Publishers File Suit in San Francisco to Challenge Yellow Pages Ordinance
June 8, 2011 | Contributed by: Neg Norton
Yesterday, we made the difficult decision to file suit against the City and County of San Francisco, the Board of Supervisors and Mayor Edwin Lee asking the U.S. District Court to overturn the city’s controversial new Yellow Pages ordinance, which effectively bans the distribution of Yellow Pages.
We are disappointed that we are left with no other alternative. The city’s rationale for restricting Yellow Pages is unconstitutional, in that it leaves no discernible limits to the government’s power to suppress the free distribution of information. By singling out Yellow Pages – while other sources produce 99 percent of paper waste – the ordinance is arbitrary and irrational.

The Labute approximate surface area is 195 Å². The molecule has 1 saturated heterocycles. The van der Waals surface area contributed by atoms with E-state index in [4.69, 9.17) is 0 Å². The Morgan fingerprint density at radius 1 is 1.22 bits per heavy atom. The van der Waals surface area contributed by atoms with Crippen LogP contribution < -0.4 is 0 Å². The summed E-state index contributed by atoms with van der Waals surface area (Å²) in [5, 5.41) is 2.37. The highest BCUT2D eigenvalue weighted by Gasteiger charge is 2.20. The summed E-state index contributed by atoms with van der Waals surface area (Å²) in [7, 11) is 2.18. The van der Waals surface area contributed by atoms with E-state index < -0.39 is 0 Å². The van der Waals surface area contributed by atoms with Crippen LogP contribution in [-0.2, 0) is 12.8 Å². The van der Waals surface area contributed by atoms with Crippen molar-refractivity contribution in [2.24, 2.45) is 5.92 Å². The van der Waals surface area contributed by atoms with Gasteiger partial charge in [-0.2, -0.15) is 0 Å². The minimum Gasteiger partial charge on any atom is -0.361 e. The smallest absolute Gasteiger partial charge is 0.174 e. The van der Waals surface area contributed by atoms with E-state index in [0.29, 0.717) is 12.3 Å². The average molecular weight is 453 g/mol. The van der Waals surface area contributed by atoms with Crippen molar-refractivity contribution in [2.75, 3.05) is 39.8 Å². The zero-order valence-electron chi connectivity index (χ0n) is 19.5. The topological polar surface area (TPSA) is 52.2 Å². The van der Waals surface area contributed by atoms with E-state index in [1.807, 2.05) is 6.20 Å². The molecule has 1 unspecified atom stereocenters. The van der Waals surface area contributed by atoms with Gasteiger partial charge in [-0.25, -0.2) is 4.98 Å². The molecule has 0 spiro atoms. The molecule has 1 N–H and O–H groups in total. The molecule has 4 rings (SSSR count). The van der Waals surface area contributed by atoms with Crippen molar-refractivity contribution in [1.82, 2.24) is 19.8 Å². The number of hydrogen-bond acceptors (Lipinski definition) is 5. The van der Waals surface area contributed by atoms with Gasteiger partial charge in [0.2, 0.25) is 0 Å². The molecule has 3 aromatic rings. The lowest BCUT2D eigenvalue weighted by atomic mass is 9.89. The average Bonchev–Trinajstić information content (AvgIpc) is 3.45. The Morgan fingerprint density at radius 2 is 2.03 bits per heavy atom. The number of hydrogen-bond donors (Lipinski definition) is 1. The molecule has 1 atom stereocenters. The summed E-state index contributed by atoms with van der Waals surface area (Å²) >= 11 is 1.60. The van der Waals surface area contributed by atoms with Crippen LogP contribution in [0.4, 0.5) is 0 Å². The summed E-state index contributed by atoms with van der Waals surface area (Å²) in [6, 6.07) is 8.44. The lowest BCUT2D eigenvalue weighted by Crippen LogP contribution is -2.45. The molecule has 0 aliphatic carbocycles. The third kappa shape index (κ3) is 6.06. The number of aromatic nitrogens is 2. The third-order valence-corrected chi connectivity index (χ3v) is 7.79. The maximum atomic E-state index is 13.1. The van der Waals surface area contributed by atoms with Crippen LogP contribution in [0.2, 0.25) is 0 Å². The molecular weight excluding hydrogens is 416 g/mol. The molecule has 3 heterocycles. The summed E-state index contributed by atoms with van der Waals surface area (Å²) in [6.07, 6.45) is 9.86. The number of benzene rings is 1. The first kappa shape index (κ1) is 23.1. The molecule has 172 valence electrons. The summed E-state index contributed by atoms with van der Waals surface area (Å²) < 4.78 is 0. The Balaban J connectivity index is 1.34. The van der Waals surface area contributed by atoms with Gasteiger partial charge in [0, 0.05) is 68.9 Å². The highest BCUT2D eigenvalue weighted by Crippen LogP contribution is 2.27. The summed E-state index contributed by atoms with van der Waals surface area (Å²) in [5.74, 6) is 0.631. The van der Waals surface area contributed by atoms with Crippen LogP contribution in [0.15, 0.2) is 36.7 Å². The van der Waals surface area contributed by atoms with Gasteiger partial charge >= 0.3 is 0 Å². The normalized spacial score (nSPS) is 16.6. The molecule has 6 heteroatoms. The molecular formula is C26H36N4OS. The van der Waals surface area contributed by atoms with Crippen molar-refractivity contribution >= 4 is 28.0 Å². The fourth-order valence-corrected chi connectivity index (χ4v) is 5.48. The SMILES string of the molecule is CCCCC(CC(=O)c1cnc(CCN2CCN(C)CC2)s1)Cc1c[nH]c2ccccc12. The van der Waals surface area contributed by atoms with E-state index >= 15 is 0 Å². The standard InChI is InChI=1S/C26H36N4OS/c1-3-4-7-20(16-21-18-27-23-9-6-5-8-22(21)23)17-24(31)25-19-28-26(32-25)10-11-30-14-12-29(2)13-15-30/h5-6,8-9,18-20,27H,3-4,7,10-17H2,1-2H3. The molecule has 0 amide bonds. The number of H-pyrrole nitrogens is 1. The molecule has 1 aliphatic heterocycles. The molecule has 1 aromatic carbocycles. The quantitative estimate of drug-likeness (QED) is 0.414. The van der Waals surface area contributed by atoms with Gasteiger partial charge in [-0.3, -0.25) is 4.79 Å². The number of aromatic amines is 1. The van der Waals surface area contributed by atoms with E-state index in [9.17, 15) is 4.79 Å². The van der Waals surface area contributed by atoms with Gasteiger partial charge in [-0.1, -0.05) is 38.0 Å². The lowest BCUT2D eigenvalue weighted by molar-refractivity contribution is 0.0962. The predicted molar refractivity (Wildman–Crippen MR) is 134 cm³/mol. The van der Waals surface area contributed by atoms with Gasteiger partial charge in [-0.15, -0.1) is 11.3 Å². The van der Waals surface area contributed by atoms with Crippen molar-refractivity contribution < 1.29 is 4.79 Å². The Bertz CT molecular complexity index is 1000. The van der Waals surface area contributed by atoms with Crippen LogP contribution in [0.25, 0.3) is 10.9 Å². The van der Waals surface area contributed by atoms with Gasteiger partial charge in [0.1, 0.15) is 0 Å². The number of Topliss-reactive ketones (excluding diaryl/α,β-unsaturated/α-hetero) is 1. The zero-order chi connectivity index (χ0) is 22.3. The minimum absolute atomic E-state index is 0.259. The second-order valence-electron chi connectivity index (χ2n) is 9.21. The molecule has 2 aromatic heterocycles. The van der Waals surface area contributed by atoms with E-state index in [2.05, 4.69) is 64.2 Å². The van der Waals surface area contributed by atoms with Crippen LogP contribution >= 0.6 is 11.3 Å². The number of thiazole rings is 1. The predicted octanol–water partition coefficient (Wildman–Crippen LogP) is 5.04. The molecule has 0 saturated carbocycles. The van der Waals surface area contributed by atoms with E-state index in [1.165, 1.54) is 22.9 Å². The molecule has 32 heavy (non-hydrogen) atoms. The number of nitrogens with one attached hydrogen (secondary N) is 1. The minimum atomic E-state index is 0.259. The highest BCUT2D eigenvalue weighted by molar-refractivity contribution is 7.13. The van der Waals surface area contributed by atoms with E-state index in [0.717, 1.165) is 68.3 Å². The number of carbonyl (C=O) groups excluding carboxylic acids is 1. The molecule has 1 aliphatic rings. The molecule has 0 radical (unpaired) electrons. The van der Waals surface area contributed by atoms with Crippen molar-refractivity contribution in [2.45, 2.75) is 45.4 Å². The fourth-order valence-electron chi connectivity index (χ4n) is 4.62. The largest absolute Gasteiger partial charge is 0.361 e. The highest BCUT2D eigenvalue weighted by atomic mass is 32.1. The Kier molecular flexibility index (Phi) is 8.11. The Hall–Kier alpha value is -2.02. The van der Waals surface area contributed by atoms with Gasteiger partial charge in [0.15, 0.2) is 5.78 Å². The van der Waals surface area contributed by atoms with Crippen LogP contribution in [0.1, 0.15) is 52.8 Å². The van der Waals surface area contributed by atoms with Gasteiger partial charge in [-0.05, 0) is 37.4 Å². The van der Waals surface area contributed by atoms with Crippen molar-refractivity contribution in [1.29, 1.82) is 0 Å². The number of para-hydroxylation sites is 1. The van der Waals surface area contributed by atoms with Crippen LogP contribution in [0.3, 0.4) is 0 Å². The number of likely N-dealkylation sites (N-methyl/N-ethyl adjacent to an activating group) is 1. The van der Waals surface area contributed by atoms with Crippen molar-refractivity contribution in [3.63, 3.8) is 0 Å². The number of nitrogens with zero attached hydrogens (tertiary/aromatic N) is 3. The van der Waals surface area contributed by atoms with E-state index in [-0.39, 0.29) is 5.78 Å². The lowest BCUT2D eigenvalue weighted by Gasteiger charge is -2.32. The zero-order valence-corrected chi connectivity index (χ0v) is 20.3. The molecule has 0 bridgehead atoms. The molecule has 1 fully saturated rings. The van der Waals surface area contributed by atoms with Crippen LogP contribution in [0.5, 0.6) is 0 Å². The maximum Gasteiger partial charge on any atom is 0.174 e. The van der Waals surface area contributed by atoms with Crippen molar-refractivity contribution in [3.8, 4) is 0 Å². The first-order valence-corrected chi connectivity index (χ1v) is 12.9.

Additionally, we believe the ordinance disenfranchises residents without Internet access – including lower income, seniors and ethnic communities – and those that simply prefer print directories to find vital local civic and business information.
This is not an action we take lightly. For years, we have worked to improve the San Francisco community by providing residents with important local civic and business information. We are disappointed that we now need to sue the city in order to provide our services to its residents and local businesses. That said, we believe there are limits to any city’s ability to control how we distribute community information, whether it is print or online.
Our industry firmly believes in consumer choice, and has developed a single, easy-to-use site to stop or limit delivery of directories at www.yellowpagesoptout.com.